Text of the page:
“[I did a] tour of Portland using all modes of transportation available—train, car, walking, hiking, streetcar, and elevated tram.” —Dave S., fourth-year graduate student, Oregon Institute of Technology


Plan your plan

Figure out your policy on planning. The risk of going planless is that the demands of routine life may encroach on your precious exploration time. “It is good to plan it out so you can find things you’ve never done before,” says Emma K., a second-year undergraduate at Saint Mary’s University, Nova Scotia. On the other hand, spontaneity is a rare pleasure. “Just go with the flow,” says Samantha G., a first-year undergraduate at the University of New Brunswick.

Students: The pros and cons of planning

The plan plan
“…You have to write it on the calendar and say ‘OK, this is what we are doing this day.’ Make sure you don’t work, don’t make any other plans, or else other plans will be made.”
—Rachel W., third-year undergraduate, University of Guelph-Humber, Ontario

“Staycations can become fun as long as they are thought out decently; otherwise you just view your time off as wasted.”
—Aron A*., second-year graduate student, University of North Dakota (*Name changed)

The no-plan plan
“You just have to let yourself go wherever you feel your feet are taking you. If you have no idea where you are, that’s even better. It makes the experience more enjoyable and chances are, when you are trying to find your way out, you will find something amazing that you would never have even seen.” —Elizabeth S., first-year undergraduate, University of Wisconsin–Eau Claire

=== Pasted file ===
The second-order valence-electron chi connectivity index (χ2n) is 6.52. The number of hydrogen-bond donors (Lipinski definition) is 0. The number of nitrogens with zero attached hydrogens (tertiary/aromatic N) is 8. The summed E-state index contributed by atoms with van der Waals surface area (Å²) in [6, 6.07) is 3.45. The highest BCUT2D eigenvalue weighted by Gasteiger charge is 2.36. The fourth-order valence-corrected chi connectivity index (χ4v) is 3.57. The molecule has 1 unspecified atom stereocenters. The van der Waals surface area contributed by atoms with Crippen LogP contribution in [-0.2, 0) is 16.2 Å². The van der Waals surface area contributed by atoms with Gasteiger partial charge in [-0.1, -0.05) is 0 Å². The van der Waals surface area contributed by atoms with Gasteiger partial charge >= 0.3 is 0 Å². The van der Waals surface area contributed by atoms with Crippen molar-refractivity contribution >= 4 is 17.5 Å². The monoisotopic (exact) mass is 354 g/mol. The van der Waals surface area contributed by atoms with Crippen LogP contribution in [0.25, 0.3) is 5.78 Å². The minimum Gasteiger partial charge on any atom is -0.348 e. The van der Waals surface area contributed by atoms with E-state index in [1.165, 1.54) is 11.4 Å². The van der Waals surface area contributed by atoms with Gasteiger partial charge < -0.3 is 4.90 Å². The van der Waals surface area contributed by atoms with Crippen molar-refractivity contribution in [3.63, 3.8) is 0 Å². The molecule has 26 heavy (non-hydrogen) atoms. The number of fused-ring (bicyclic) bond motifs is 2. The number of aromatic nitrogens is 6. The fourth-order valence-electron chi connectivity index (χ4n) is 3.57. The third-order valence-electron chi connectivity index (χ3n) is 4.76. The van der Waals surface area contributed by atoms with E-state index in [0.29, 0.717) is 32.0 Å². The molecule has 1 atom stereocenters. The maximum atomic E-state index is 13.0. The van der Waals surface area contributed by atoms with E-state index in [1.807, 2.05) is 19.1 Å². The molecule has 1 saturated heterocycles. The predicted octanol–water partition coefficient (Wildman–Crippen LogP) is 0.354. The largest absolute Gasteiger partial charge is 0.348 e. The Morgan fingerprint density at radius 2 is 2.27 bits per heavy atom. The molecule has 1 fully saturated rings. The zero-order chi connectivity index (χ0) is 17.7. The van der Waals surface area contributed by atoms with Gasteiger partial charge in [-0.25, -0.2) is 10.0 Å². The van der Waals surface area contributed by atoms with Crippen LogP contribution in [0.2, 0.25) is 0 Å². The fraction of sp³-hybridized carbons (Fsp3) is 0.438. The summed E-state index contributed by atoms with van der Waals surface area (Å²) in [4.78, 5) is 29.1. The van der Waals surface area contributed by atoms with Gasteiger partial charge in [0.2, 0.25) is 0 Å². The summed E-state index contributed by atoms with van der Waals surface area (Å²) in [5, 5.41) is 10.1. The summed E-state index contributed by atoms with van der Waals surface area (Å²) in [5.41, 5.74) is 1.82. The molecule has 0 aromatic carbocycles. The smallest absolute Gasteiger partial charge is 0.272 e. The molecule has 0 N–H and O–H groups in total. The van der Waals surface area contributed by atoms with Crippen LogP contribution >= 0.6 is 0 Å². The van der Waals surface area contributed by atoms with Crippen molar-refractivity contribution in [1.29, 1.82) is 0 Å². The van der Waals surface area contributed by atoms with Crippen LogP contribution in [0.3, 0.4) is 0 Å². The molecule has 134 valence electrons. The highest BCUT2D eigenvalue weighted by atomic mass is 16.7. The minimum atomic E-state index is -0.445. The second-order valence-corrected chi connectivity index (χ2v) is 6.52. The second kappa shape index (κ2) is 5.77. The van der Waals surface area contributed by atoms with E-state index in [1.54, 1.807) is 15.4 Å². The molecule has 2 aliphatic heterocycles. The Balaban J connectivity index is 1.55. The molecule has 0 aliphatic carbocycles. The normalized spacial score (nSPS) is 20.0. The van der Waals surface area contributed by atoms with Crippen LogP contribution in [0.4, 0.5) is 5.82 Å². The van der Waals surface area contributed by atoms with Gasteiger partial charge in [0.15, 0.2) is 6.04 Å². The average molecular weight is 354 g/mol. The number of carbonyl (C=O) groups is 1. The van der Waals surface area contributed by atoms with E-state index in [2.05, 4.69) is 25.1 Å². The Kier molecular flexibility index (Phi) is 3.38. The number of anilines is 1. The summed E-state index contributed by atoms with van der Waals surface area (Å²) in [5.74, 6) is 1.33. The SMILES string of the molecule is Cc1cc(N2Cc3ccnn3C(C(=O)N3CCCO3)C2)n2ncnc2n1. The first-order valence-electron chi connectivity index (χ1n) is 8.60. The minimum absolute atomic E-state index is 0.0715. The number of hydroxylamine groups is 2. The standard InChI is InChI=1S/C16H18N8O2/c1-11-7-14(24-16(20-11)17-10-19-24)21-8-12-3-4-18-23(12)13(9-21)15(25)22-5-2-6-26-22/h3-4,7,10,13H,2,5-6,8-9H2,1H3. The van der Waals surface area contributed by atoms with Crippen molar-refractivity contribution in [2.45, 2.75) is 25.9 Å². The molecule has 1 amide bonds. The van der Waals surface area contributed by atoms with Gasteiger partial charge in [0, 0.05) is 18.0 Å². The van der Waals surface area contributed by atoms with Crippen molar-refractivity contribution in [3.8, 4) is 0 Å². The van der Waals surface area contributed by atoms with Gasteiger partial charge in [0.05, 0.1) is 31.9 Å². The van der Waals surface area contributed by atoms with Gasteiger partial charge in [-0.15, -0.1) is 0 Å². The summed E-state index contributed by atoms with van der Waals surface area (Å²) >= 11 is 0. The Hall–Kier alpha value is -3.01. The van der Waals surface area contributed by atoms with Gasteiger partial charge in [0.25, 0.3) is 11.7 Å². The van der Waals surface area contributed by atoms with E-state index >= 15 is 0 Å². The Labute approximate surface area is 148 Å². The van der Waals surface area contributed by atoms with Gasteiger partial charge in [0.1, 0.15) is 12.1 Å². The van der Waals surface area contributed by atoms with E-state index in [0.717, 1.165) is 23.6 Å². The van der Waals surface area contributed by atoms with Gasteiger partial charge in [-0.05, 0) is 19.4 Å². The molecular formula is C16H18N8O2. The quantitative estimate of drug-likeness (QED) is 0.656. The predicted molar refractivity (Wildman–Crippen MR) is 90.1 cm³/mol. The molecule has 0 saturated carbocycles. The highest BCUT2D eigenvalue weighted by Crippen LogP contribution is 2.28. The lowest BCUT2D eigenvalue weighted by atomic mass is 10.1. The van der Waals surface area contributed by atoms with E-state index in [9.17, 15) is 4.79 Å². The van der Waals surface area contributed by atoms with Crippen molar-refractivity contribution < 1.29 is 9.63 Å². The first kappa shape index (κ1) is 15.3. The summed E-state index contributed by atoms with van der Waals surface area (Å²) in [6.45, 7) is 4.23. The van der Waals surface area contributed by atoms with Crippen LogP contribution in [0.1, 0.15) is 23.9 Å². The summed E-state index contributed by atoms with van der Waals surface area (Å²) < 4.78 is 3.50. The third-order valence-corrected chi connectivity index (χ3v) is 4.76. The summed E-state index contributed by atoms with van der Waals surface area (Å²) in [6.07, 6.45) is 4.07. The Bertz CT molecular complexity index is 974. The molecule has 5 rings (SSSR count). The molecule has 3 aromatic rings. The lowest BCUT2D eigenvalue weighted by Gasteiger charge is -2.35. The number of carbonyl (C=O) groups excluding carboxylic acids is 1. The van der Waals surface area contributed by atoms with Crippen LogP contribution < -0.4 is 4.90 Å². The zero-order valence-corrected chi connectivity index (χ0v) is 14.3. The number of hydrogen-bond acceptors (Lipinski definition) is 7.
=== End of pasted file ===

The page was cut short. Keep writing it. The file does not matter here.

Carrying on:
The part-plan plan
“Plan ahead, but be spontaneous.” —Camille K., fourth-year undergraduate, University of Guelph, Ontario

“I have an ‘essentials’ pack that I take on every trip; a small bag that fits in with the rest of my other stuff, that I know I would need wherever I go. I put things in it like medication, a toothbrush, retainer, cell-phone charger, emergency cash, snack, etc. When I get that packed, I know I can go anywhere in the world and be OK. Then, it just depends  on which road I decide to take!” —Karl J., fourth-year undergraduate, University of Lethbridge, Alberta


Switch off when you can

To protect your downtime and your headspace, try a remote campsite or B&B beyond the reach of phone signals or wifi. You probably won’t get irretrievably lost in the woods—and a printed map (remember them?) is great for getting found again.

Students: How to disconnect

“During a weekend, I may turn off all of my social media and leave my computer behind before taking a drive out to the mountains (an hour from my university). I take my phone along for emergencies, but disconnect the mobile-data so I’m not tempted to surf.” —Karl J., fourth-year undergraduate, University of Lethbridge, Alberta

“It was a three-day backpacking trip, and I went with a group of six. We packed all our food and belongings into four large Tupperware bins and canoed out for about three hours to a desolate island in the middle of the Everglades. No phone service, no water, no electricity. It was great!” —Andrea W., graduate student, University of Miami, College of Arts and Sciences

“Rather than taking out your phone to take photographs and video, use a disposable, digital, instant, single lens, or any other type of camera. Another option is to not take photos or video at all, to allow oneself to immerse fully in the present.” —Amy N., fourth-year undergraduate, Western Washington University